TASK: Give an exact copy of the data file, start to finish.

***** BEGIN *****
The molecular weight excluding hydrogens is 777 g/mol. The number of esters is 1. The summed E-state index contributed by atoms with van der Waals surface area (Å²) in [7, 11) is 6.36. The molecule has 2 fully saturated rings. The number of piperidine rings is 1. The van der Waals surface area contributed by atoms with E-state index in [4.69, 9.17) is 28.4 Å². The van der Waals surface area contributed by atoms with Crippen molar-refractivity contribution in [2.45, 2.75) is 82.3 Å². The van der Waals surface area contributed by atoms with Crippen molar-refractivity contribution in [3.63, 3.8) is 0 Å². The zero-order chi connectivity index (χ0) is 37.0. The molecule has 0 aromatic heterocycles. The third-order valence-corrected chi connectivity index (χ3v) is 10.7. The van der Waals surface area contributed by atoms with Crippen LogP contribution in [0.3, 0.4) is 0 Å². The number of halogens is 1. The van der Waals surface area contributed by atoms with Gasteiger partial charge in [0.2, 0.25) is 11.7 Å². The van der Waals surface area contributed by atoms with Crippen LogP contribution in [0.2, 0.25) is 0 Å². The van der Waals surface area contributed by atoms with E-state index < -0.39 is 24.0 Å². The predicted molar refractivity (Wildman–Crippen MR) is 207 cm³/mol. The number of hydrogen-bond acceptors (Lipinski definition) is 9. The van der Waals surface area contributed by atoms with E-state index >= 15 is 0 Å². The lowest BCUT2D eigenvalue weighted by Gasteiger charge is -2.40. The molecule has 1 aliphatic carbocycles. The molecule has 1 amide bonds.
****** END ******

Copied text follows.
The molecular weight excluding hydrogens is 777 g/mol. The number of esters is 1. The summed E-state index contributed by atoms with van der Waals surface area (Å²) in [7, 11) is 6.36. The molecule has 2 fully saturated rings. The number of piperidine rings is 1. The van der Waals surface area contributed by atoms with E-state index in [4.69, 9.17) is 28.4 Å². The van der Waals surface area contributed by atoms with Crippen molar-refractivity contribution in [2.45, 2.75) is 82.3 Å². The van der Waals surface area contributed by atoms with Crippen molar-refractivity contribution in [3.63, 3.8) is 0 Å². The zero-order chi connectivity index (χ0) is 37.0. The molecule has 0 aromatic heterocycles. The third-order valence-corrected chi connectivity index (χ3v) is 10.7. The van der Waals surface area contributed by atoms with Crippen LogP contribution in [0.3, 0.4) is 0 Å². The number of halogens is 1. The van der Waals surface area contributed by atoms with Gasteiger partial charge in [0.2, 0.25) is 11.7 Å². The van der Waals surface area contributed by atoms with Crippen LogP contribution in [0.2, 0.25) is 0 Å². The van der Waals surface area contributed by atoms with E-state index < -0.39 is 24.0 Å². The predicted molar refractivity (Wildman–Crippen MR) is 207 cm³/mol. The number of hydrogen-bond acceptors (Lipinski definition) is 9. The van der Waals surface area contributed by atoms with E-state index >= 15 is 0 Å². The lowest BCUT2D eigenvalue weighted by Gasteiger charge is -2.40. The molecule has 1 aliphatic carbocycles. The molecule has 1 amide bonds.